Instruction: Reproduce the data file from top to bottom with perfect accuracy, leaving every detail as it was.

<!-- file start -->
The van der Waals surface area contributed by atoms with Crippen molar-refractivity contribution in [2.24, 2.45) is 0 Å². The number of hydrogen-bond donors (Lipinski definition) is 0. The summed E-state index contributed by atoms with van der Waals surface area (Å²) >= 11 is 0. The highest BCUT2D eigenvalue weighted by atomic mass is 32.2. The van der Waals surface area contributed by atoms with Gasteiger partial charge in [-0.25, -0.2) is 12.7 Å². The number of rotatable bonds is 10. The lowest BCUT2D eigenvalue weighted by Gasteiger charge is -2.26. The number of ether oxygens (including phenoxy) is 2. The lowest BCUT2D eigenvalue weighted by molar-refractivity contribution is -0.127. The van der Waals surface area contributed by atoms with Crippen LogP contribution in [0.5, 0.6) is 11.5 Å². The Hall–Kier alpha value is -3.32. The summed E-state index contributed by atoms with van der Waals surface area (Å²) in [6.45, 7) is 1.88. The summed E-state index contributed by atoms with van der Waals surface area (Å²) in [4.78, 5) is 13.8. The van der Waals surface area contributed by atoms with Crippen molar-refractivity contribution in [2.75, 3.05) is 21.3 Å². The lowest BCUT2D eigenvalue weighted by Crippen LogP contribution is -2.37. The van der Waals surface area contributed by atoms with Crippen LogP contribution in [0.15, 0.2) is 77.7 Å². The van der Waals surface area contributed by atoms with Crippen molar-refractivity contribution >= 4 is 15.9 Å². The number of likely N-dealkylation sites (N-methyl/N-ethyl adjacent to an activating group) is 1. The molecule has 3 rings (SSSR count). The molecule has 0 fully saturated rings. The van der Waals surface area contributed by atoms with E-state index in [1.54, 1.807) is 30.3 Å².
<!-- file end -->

The van der Waals surface area contributed by atoms with Crippen molar-refractivity contribution in [2.24, 2.45) is 0 Å². The number of hydrogen-bond donors (Lipinski definition) is 0. The summed E-state index contributed by atoms with van der Waals surface area (Å²) >= 11 is 0. The highest BCUT2D eigenvalue weighted by atomic mass is 32.2. The van der Waals surface area contributed by atoms with Gasteiger partial charge in [-0.25, -0.2) is 12.7 Å². The number of rotatable bonds is 10. The lowest BCUT2D eigenvalue weighted by Gasteiger charge is -2.26. The number of ether oxygens (including phenoxy) is 2. The lowest BCUT2D eigenvalue weighted by molar-refractivity contribution is -0.127. The van der Waals surface area contributed by atoms with Crippen LogP contribution in [0.5, 0.6) is 11.5 Å². The Hall–Kier alpha value is -3.32. The summed E-state index contributed by atoms with van der Waals surface area (Å²) in [6.45, 7) is 1.88. The summed E-state index contributed by atoms with van der Waals surface area (Å²) in [4.78, 5) is 13.8. The van der Waals surface area contributed by atoms with Crippen molar-refractivity contribution in [2.75, 3.05) is 21.3 Å². The lowest BCUT2D eigenvalue weighted by Crippen LogP contribution is -2.37. The van der Waals surface area contributed by atoms with Crippen LogP contribution in [0.15, 0.2) is 77.7 Å². The van der Waals surface area contributed by atoms with Crippen molar-refractivity contribution >= 4 is 15.9 Å². The number of likely N-dealkylation sites (N-methyl/N-ethyl adjacent to an activating group) is 1. The molecule has 3 rings (SSSR count). The molecule has 0 fully saturated rings. The van der Waals surface area contributed by atoms with E-state index in [1.54, 1.807) is 30.3 Å².